In 1998, Duval and Hargrave purchased a home together in Nuevo Leon, identifying themselves as husband and wife on the contract. (25) While in Mexico, they presented themselves as husband and wife. (26) Although both Duval and Hargrave stated that they were single on a quitclaim deed in South Dakota in 2001, Hargrave explained that the common law marriage was entered into after the quitclaim deed's execution. (27) During a stay in Mexico in 2005, Duval was assaulted and entered an intensive care unit for the treatment of his injuries. (28) Hargrave stayed at the hospital during Duval's treatment. (29) Hargrave moved Duval to a rehabilitation center in Oklahoma and eventually to the Mayo Clinic in Rochester, Minnesota for continuing treatment. (30) Records at the Mayo Clinic stated that Hargrave was Duval's wife. (31) Following Duval's rehabilitation, Hargrave and Duval returned to Oklahoma in 2005. (32) While in Oklahoma, Duval purchased personal property and registered it under his name. (33) Duval and Hargrave resumed their custom of spending the winter months in Mexico and the summer months at the Custer, South Dakota residence. (34) Duval's (2006) income tax return listed Hargrave as his wife and had listed her as a dependent family member in prior years. (35)
In the summer of (2008), Duval died in a rock climbing accident in Custer County, South Dakota. (36) Duval's obituary named Hargrave as his wife. (37) Duval, however, died intestate. (38) Throughout their relationship, Duval and Hargrave "co-mingled" their personal property and were both financially supported by Duval's pension fund. (39) Some of Duval's pension money was used to purchase stocks in both of their names, to which Hargrave had complete access. (40) Hargrave was listed as the beneficiary of Duval s VA health benefits and had power of attorney over Duval. (41) Hargrave and Duval also represented themselves as married when registering for tax consultation services. (42)
B. PROCEDURE OF IN RE ESTATE OF DUVAL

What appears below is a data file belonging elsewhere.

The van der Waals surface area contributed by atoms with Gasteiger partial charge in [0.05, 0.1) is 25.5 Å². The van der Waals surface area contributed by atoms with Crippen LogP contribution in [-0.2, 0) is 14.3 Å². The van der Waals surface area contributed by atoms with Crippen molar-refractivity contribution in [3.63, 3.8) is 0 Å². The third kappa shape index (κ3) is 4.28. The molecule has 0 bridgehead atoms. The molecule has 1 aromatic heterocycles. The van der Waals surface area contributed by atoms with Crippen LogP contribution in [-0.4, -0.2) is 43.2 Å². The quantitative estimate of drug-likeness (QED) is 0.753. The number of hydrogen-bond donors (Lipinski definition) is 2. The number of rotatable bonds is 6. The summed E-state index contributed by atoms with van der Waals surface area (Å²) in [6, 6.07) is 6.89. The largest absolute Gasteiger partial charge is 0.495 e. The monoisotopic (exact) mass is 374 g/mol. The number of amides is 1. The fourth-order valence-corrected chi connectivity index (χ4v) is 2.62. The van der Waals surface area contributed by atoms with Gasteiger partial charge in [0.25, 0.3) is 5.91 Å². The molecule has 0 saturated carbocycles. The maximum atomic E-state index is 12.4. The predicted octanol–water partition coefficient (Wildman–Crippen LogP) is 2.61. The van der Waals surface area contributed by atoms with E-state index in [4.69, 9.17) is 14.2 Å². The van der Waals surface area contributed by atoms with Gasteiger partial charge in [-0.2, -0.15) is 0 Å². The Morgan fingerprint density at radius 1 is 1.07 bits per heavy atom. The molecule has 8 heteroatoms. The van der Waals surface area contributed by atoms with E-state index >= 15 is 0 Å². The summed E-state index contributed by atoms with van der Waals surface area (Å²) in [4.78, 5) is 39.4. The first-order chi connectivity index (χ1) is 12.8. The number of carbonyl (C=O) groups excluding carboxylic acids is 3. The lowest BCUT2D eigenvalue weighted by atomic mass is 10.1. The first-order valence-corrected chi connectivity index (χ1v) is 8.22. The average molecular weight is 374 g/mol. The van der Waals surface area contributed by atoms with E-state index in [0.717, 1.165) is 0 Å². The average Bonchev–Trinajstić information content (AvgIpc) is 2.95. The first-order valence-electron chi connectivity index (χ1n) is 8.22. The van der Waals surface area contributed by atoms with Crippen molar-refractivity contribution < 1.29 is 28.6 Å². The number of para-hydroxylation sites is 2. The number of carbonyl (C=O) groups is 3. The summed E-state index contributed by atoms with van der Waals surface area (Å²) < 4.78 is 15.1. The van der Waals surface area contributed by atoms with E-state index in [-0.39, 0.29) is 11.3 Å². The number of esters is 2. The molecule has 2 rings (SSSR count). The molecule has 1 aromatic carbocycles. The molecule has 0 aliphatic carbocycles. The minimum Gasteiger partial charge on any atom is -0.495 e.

Following Duval's death, one of his daughters submitted a petition and was named as personal representative of his estate. (43) Subsequently, Hargrave also filed a petition to be named the personal representative of Duval's estate as his surviving spouse. (44) In a probate proceeding in Custer County, the circuit court determined that Hargrave and Duval were married under the laws of Nuevo Leon, Mexico and Oklahoma, making Hargave a surviving spouse and personal representative of Duval's estate. (45) Duval's daughters appealed to the South Dakota Supreme Court, arguing that a South Dakota domicile prevented Duval and Hargrave from creating a common law marriage in either Mexico or Oklahoma, that Mexican concubinage is not recognized as a valid marriage in South Dakota, and that Hargrave and Duval did not have a common law marriage in Oklahoma. (46) The Supreme Court concluded that South Dakota does not "require parties to establish domicile in the state where the common-law marriage occurred." (47) The court also concluded that Duval and Hargrave did not have a valid marriage under either Mexico or Oklahoma law, preventing Hargrave from being treated as the surviving spouse for Duval's estate. (48)
C. RATIONALE FOR THE SOUTH DAKOTA SUPREME COURT'S DECISION IN DUVAL
The first argument presented by Duval's daughters was that Duval and Hargrave were required to be domiciled in a jurisdiction for a common law marriage to have taken place. (49) The appellants' posit that because Hargrave and Duval maintained a South Dakota domicile throughout their relationship, the couple could not have entered into a common law marriage in Mexico or Oklahoma. (50) The court, however, held that a marriage "valid in the state where it was contracted, is to be regarded as valid" in South Dakota. (51) The South …
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Publication information: Article title: Love Isn't All You Need: An Argument for Statutory Recognition of Committed Heterosexual Relationships under Intestacy Laws in South Dakota in Response to in Re Estate of Duval. Contributors: Hatting, Brittany H. - Author. Journal title: South Dakota Law Review. Volume: 57. Issue: 2 Publication date: Summer 2012. Page number: 369+. © 2009 South Dakota Law Review. COPYRIGHT 2012 Gale Group.